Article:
Lives at Stake

With millions of assets to track, civilian support agencies – Red Cross, FEMA, national guard units, local emergency response, and many others — must be ready to roll out at a moment’s notice. With loss of a physical asset having dire consequences, the right technology is vital.

In critical situations such as disaster relief, cargo and machinery take on value that greatly exceeds their importance under normal conditions and it must be deployed quickly and efficiently despite chaos and poor communication on the ground. Savi Technology enables the agency to watch, deliver, and account for assets that play a key role in operations.

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In business, if required equipment is missing or poorly deployed, the loss of profit can be high. For civilian agencies, the results of inefficient coordination and lack of tracking can be more severe. If a governmental relief mission runs aground due to missing containers or cargo, people could be stranded without evacuation equipment or medical treatment.

With so many assets involved in unpredictable conditions, it’s a constant challenge to keep an accurate view of vehicles and supplies on the ground. With complex, rapidly changing situations the civilian agency may require orchestrating a swift redeployment of assets. To do that, current location data is especially vital. To sustain operational readiness, civil agencies must forecast ahead which supplies, parts and gear to order. Then, they need to position them where they are needed.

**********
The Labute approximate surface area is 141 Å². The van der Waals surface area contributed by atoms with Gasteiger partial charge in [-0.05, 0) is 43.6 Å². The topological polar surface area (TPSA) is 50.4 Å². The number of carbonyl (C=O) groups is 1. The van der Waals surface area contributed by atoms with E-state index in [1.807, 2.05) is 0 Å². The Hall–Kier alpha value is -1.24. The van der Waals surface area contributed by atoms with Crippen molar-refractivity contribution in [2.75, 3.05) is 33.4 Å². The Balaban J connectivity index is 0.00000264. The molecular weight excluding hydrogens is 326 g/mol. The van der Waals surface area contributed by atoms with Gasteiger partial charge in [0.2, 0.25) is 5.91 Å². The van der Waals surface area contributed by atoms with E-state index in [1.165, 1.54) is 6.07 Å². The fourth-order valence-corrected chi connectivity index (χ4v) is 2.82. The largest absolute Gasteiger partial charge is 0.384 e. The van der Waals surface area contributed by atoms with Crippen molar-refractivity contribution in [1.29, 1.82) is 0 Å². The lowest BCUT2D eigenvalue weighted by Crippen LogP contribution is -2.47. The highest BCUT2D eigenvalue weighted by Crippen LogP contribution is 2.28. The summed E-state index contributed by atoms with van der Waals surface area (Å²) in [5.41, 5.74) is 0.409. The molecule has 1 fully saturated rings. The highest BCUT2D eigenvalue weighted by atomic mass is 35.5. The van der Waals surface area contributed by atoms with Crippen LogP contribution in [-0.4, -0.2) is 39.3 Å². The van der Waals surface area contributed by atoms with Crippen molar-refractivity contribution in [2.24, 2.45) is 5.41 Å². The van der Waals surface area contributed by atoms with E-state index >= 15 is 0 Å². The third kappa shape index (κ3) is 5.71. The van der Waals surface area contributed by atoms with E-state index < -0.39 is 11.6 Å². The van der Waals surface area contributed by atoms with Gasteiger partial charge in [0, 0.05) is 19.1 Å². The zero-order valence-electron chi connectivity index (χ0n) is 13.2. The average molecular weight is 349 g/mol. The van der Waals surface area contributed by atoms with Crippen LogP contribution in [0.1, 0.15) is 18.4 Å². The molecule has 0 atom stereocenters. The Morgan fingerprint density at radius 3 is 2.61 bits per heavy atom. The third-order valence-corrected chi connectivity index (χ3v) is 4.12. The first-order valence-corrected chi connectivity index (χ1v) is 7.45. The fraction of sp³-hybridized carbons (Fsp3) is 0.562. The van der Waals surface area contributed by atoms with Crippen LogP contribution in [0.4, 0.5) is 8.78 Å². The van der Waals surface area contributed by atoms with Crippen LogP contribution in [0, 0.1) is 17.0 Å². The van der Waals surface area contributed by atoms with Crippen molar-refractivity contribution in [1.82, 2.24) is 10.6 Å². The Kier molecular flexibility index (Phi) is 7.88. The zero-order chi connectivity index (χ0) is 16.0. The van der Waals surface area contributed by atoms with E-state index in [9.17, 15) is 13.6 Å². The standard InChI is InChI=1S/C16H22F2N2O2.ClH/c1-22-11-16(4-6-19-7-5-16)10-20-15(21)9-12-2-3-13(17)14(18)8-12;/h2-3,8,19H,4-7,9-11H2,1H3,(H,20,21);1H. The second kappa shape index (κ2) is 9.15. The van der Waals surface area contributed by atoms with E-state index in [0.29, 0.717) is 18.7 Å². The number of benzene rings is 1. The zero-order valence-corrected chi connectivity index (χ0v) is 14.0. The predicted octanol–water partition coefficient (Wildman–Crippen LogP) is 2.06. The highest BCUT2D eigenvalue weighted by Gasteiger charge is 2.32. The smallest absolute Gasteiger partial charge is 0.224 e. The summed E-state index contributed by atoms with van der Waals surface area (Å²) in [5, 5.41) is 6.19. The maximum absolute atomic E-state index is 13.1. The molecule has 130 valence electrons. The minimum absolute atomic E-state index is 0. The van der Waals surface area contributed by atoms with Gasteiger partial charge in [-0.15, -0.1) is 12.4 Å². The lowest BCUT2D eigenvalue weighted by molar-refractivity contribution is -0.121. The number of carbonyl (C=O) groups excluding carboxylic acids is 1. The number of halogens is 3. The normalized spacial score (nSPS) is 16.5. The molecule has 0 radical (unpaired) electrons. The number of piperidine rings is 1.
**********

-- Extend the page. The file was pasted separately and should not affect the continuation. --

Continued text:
The clipboard-and-pencil method of asset tracking does not give the reliability and speed needed in fluid situations, especially when tens of thousands of physical items are in play. When the agency director, logistics analyst, warehouse manager, and National Guard commander can see the same global view of assets in your supply chain and zone of operations, they can work together with greater efficiency. They can virtually eliminate gaps in availability and compensate for disrupted communications. The result is reduced misrouting, spoilage and delays.